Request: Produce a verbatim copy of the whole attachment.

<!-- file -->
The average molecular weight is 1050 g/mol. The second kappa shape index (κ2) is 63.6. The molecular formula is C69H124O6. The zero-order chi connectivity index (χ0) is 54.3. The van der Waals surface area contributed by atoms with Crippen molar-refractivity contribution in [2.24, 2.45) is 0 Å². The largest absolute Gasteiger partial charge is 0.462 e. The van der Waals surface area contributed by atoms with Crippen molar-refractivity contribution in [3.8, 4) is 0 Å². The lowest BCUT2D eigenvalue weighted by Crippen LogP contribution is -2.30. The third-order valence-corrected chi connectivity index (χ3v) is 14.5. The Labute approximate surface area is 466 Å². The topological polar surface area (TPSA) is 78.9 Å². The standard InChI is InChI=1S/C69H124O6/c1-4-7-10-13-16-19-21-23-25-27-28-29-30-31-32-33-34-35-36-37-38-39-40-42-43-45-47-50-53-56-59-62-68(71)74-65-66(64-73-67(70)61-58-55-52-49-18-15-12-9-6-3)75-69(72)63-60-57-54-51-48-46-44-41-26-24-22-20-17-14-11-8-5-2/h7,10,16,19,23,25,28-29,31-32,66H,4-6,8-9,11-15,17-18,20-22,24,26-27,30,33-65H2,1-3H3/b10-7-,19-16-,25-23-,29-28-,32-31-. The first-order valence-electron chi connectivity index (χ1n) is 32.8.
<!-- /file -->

The average molecular weight is 1050 g/mol. The second kappa shape index (κ2) is 63.6. The molecular formula is C69H124O6. The zero-order chi connectivity index (χ0) is 54.3. The van der Waals surface area contributed by atoms with Crippen molar-refractivity contribution in [2.24, 2.45) is 0 Å². The largest absolute Gasteiger partial charge is 0.462 e. The van der Waals surface area contributed by atoms with Crippen molar-refractivity contribution in [3.8, 4) is 0 Å². The lowest BCUT2D eigenvalue weighted by Crippen LogP contribution is -2.30. The third-order valence-corrected chi connectivity index (χ3v) is 14.5. The Labute approximate surface area is 466 Å². The topological polar surface area (TPSA) is 78.9 Å². The standard InChI is InChI=1S/C69H124O6/c1-4-7-10-13-16-19-21-23-25-27-28-29-30-31-32-33-34-35-36-37-38-39-40-42-43-45-47-50-53-56-59-62-68(71)74-65-66(64-73-67(70)61-58-55-52-49-18-15-12-9-6-3)75-69(72)63-60-57-54-51-48-46-44-41-26-24-22-20-17-14-11-8-5-2/h7,10,16,19,23,25,28-29,31-32,66H,4-6,8-9,11-15,17-18,20-22,24,26-27,30,33-65H2,1-3H3/b10-7-,19-16-,25-23-,29-28-,32-31-. The first-order valence-electron chi connectivity index (χ1n) is 32.8.